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Spent all day indoors—work, meeting, class, other absurd things.
I can't imagine how many wonders I missed today, how many miracles I wasn't there to witness.

Birds singing, despite the rain. A mosquito, hungry, emerging from its hiding spot, so thankful for the unexpected heat, the moisture in the air, the bodies. The child splashing, as it should, in a clear and shimmering puddle.

What a shame to not hear the grass today, to not hear the whispers of trees with a few lingering leaves.
I'll have to pay closer attention tomorrow. From early January.
It's a cliché, almost,
daffodils springing out of snow.
But does that mean that
it's not worth noticing,
maybe even marveling at?
I cannot be angry
with the nameless songbird who woke me
long before the sun rose
with his clear and confident voice,
the first one of the day.
I cannot be angry with him, I do think though,
that I may learn something from him.
They’re placing eight traps in the basement they told me,
those tall indifferent men who are, whether I like it or not,
doing their job so well.
Yesterday morning I heard you clamoring about in my cupboard,
looking for breakfast and
somewhere dry to eat it as we all do. I can’t blame you.

When the traps are set and the hardworking men
have gone home, I like to think I’ll step
quietly, kindly, into the crawl space,
very damp and home to all sorts of small, hungry,
furry, spindly, and important things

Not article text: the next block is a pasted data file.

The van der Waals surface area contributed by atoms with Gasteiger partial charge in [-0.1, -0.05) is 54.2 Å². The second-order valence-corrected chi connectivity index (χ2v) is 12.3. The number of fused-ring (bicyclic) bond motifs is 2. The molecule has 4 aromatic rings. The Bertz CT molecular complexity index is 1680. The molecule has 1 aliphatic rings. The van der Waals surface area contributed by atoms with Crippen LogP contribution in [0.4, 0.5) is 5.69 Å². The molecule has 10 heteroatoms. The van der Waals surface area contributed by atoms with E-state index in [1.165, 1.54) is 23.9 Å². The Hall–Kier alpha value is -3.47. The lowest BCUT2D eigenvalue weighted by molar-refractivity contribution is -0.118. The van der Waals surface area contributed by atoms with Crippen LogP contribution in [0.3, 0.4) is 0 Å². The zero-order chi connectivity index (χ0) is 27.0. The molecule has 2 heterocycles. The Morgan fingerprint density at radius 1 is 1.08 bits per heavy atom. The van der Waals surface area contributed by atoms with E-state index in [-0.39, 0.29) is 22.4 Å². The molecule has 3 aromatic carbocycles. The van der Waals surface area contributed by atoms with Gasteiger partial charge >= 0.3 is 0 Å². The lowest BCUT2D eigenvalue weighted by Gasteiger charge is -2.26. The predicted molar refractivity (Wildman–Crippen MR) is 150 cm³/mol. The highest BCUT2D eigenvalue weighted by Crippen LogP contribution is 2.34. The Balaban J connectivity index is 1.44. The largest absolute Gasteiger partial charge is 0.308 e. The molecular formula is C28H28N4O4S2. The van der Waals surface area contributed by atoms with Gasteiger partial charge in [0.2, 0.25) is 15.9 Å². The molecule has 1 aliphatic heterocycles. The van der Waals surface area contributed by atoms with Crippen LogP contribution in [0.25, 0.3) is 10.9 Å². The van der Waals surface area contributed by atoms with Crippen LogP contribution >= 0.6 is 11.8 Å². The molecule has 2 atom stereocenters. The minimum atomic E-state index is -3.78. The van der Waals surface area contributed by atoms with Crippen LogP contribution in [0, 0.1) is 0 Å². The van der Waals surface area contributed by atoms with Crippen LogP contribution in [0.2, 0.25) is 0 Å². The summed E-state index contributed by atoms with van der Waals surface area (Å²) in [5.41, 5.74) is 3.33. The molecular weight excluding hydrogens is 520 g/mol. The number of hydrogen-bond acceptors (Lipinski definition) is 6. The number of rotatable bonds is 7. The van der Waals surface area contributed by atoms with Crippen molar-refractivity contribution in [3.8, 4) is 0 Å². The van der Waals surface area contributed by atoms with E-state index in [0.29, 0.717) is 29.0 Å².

such as yourself.

I like to think that I’ll take those traps set with so much care
and toss them right in the garbage bin—
come inside, any and all,
ants, roaches, rats, it’s far too cold outside!

I like to think I’ll do this, and yet—
you can’t blame me, I’m only human—
I’ll keep food off the counter, I’ll keep my house
a little colder than I should,
I’ll make friendly conversation with the men
who now come once a week
to make sure the traps are, like we all are,
doing their job.
A bit of a longer one, kind of an experiment. Trying to figure out how to coexist.
Tyler Lockwood Dec 2019
I told you a year ago
while we were buried somewhere
in the mountains, I'm not sure which ones,
that I believe in magic

and you didn't say so but
I think you silently agreed—
how could you not?

You too watched the sun climb from behind
the mountains overlooking us,
and heard how joyously the birds sang when it did.
It's been a year since that weekend. I don't think I'll ever forget.
Tyler Lockwood Dec 2019
I've spent hours, probably,
strolling the same streets,
walking the same trails seeing
just house quiet my feet
can possibly be on three inches
of dried up leaves,
wondering what the doves,
what the wrens are saying
so loudly, so charismatically to each other
and it's a wonder that
one hasn't said to me
"why do you need to know
what it is that we're saying,
is it not enough to know that
we're saying it at all?"
keep looking for you on top of mountains and just find birds instead
Tyler Lockwood Dec 2019
I don’t know if I’ll ever tell anyone
About how we fell asleep
Together for the first time in
Two months how
Even after I turned over on my side and
You turned onto your stomach
Because it’s just more comfortable
That way, we kept our feet
Tangled my toes beneath yours

And we may have stayed like that all night
But I’ll never know
I slept far too soundly
who is it?
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